The journalist Elizabeth Flock was in her early 20s when she moved to Mumbai. Though she was wary of overromanticising India, she was immediately taken with what appeared to be an Indian attitude toward romance itself. “In Mumbai, people seemed to practice a showy, imaginative kind of love,” she writes in The Heart Is a Shifting Sea. She wondered if there was wisdom to this brand of passion: “When I arrived in Mumbai after my dad’s third divorce, the city seemed to hold some answers.” The Heart Is a Shifting Sea is the culmination of Ms Flock’s search for those answers: a heavily reported work of nonfiction centred on three couples. There’s Maya and Veer, Marwari Hindus; Sabeena and Shahzad, Sunni Muslims; and Parvati and Ashok, Tamil Brahmin Hindus. Maya pursues Veer brazenly after spotting him at a wedding; Maya’s parents object to the union, so they elope. Sabeena and Shahzad meet just once before their engagement. Parvati and Ashok find each other through a matrimony website with the help of their concerned families. Like Katharine Boo — who synthesised hours of research into a cinematic account of slum life in Behind the Beautiful Forevers — Flock writes about her subjects with omniscient authority. But unlike Ms Boo, who was working across formidable economic and linguistic barriers, Ms Flock has embedded herself among educated, English-speaking, middle-class Indians. Ms Flock’s subjects read novels by Chimamanda Adichie and Jeffrey Eugenides, and watch Friends reruns. Marriage is hard for these couples in the ways that it can be hard for couples anywhere. They fight over money and work, overbearing in-laws and traffic stops. They struggle with infidelity, infertility, miscarriages, anxiety and depression, and the trauma of childhood abuse. But their lives are also difficult in culturally specific ways. As writers like Siddhartha Deb and Akash Kapur have explored, the rapid global economic growth of the 21st century has upended nearly all aspects of Indian life.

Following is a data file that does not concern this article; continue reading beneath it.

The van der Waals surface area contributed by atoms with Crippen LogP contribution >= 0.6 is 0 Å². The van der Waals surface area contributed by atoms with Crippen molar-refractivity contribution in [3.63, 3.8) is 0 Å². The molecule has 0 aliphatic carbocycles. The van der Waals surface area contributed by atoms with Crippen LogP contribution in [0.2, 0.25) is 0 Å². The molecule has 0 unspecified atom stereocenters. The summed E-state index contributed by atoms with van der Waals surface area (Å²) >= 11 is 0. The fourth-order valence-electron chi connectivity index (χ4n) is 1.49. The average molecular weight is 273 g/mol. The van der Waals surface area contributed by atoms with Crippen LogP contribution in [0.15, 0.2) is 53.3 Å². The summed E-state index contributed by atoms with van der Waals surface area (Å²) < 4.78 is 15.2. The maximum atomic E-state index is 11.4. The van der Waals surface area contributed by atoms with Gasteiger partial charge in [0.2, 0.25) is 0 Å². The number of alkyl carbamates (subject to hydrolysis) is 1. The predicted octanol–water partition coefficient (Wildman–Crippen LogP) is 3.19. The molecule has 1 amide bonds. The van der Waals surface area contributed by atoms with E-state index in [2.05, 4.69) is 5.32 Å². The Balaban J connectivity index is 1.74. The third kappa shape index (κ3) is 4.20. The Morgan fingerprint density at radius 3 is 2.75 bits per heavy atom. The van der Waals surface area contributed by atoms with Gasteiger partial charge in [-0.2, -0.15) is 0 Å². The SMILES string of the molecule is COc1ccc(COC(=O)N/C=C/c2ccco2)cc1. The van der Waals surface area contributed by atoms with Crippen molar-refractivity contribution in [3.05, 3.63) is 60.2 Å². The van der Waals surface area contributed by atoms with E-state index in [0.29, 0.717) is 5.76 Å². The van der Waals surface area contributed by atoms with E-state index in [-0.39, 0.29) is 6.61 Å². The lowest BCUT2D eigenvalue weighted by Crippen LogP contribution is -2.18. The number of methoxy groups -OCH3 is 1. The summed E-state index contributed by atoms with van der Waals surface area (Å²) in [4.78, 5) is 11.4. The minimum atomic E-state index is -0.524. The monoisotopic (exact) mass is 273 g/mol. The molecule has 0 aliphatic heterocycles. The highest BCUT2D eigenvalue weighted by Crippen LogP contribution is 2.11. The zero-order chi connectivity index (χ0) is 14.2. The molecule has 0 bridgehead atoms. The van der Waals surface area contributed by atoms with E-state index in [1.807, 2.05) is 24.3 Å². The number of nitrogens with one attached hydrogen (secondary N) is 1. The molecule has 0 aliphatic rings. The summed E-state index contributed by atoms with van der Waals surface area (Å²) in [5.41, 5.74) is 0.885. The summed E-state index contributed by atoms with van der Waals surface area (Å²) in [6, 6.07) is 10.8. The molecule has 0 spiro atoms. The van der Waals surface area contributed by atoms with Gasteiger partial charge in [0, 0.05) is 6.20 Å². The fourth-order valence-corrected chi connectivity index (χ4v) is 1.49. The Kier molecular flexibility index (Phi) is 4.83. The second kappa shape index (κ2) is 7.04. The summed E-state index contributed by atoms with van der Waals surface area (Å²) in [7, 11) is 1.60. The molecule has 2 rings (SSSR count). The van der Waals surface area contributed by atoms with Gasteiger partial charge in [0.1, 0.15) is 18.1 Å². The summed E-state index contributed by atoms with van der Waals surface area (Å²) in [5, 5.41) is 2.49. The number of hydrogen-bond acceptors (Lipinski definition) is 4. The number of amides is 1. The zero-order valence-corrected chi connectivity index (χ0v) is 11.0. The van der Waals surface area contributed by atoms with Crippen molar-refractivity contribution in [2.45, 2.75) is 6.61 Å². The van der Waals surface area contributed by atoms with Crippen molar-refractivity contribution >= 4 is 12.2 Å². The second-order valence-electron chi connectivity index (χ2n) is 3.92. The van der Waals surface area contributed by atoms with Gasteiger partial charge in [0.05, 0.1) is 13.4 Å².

What this looks like is Maya, armed with a master’s degree, cooking elaborate meals for the in-laws who have confiscated her mobile phone. Or Ashok, an aspiring novelist, telling his father that while it’s true his peers have largely abandoned arranged marriage, he’d still like his parents’ help finding a spouse. India, like rural America, has the dubious honour of being perpetually discovered anew by wide-eyed journalists. One of Shahzad’s side-hustles entails offering foreigners a tour of Mumbai; its highlights, Ms Flock notes, include a stop at a slum (where they “could feel a mix of pity and awe at all the poor, resourceful people and take photos”) and a trip to a Bollywood studio (where “the foreigners laughed at the dance numbers”). Ms Flock strives mightily to avoid cliché, with mixed success. (Take her opening line: “In Mumbai, people say the monsoons make everyone fall in love.”) And for all its sophistication, the book feels compelled to remind readers of the basics: that caste divisions were said to have originated in ancient India, that Gandhi was father of the nation and so on. Still, on balance, Ms Flock is a careful, diplomatic interpreter of modern Indian life. Distilling large swaths of culture and history into brief, well-deployed asides, she keeps her focus on the couples themselves. It’s a good strategy. What’s extraordinary about The Heart Is a Shifting Sea is the apparent ease with which Ms Flock has unlocked these marriages. The reader is taken into the heart of their domestic lives, and allowed to linger as Ms Flock gently excavates the childhood superstitions, religious beliefs and political upheavals that have left a mark on these particular unions. The result is deeply engrossing. As other journalists — most recently, Mansi Choksi, writing in Harper’s — have observed, social and legal rules can make the cost of a failed marriage particularly exorbitant for low-income Indians. If a marriage unravels, death or destitution may follow. In one scene, Maya’s maid, Pallavi, briefly considers leaving her unfaithful husband but loses her nerve: “All the money she’d saved cleaning houses was in a bank account in his name.” For Pallavi’s employers — and for Sabeena and Shahzad, and Parvati and Ashok — the stakes aren’t so dire. What they’re after is just a small piece of the good life. The Heart Is a Shifting Sea is a sober portrait of middle-class yearning — an earnest inquiry into what it is one might reasonably dream of finding in marriage. Maya and Veer like to joke that in the obsessive early days of their relationship, things were like biryani rice — “wild, with a lot of spices.” But as Maya concludes: “Who wants to eat biryani every day? No one.” THE HEART IS A SHIFTING SEA Love and Marriage in Mumbai By Elizabeth Flock Harper 358 pp; $27.99
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